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Publication numberUS7695768 B2
Publication typeGrant
Application numberUS 11/459,980
Publication dateApr 13, 2010
Filing dateJul 26, 2006
Priority dateMay 16, 2003
Fee statusPaid
Also published asDE602004020458D1, EP1624973A1, EP1624973B1, EP2072148A1, EP2072148B1, US7083826, US20040228972, US20060257574, WO2004103578A1
Publication number11459980, 459980, US 7695768 B2, US 7695768B2, US-B2-7695768, US7695768 B2, US7695768B2
InventorsMikhail L. Pekurovsky, Joan M. Noyola, Robert B. Secor
Original Assignee3M Innovative Properties Company
Export CitationBiBTeX, EndNote, RefMan
External Links: USPTO, USPTO Assignment, Espacenet
Coating die and method for use
US 7695768 B2
Abstract
The invention is a die comprising a die body. The die body defines an internal cavity and an applicator slot. The cavity is in fluid communication with the applicator slot. A plurality of gas relief passages are in fluid communication with the internal cavity.
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Claims(8)
1. A die for dispensing material, comprising:
a die body defining an at least one internal cavity, wherein the die body comprises a first portion and a second portion such that the first portion and the second portion together define the cavity, and an applicator slot wherein the cavity is in fluid communication with the applicator slot;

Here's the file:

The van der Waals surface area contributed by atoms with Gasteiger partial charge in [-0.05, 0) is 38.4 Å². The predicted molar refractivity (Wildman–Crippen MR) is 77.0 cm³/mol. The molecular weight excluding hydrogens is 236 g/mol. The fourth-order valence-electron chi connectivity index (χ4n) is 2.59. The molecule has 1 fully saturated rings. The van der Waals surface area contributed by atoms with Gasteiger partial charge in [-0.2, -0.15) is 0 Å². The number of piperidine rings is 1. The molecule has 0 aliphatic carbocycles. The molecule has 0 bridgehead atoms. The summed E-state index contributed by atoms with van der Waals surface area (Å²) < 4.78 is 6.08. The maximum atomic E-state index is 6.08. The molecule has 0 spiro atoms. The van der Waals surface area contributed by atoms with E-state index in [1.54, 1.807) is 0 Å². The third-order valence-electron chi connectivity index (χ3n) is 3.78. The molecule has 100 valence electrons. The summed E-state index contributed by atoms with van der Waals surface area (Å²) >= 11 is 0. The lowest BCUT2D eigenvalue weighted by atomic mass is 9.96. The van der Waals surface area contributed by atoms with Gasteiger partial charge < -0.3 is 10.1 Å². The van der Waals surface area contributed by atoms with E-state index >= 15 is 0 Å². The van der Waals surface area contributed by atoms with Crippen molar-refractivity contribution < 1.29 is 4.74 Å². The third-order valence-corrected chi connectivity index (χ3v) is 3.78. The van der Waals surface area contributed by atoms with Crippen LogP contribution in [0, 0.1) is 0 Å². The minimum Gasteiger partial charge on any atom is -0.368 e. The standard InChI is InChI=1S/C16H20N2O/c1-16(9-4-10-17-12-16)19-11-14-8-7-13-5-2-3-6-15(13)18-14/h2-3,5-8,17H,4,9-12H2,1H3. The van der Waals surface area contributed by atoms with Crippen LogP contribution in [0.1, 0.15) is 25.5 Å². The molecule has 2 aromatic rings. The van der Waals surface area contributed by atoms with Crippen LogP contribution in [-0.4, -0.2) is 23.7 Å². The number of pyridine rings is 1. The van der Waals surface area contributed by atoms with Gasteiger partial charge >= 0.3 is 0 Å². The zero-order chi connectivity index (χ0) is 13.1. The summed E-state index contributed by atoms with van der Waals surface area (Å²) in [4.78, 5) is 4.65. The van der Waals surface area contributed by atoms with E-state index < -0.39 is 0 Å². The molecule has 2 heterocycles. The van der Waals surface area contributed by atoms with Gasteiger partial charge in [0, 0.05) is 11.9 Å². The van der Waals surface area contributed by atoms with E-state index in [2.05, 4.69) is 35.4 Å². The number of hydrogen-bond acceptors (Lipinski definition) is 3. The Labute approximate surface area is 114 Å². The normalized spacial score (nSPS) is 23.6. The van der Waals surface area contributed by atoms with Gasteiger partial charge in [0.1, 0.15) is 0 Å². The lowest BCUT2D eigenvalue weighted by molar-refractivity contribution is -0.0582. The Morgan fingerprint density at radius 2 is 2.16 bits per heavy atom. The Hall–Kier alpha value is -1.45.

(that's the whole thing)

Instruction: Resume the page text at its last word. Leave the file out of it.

a plurality of gas relief passages in the die body simultaneously in fluid communication with the internal cavity, wherein the relief passages are adapted to vent air from the die body when the die is dispensing material; and
an insert attached to the die body in a position separate from the applicator slot, wherein the plurality of gas relief passages extend across substantially the entire width of the insert and the internal cavity.
2. The die according to claim 1 wherein the gas relief passages further comprise:
a plurality of channels.
3. The die according to claim 1, wherein the plurality of gas relief passages are configured so as to allow egress of gas from the internal cavity while preventing substantial egress of coating material from the internal cavity.
4. The die according to claim 3 wherein the gas relief passages further comprise:
a plurality of channels.
5. A method of applying a material to a substrate, comprising the steps of:
providing a die comprising a die body having an internal cavity, an applicator slot in fluid communication with the internal cavity, a plurality of gas relief apertures in fluid communication with the cavity, and an insert attached to the die body in a position separate from the applicator slot, wherein the plurality of gas relief apertures extend across substantially the entire width of the insert and the internal cavity, and further wherein the die body comprises a first portion and a second portion such that the first portion and the second portion together define the internal cavity;
introducing the material into the internal cavity such that the material is dispensed onto the substrate through the applicator slot;
orienting the die such that the applicator slot is disposed generally downwards above the substrate; and
venting air within the die cavity simultaneously through the plurality of gas relief apertures, wherein the venting air occurs while the die is dispensing material.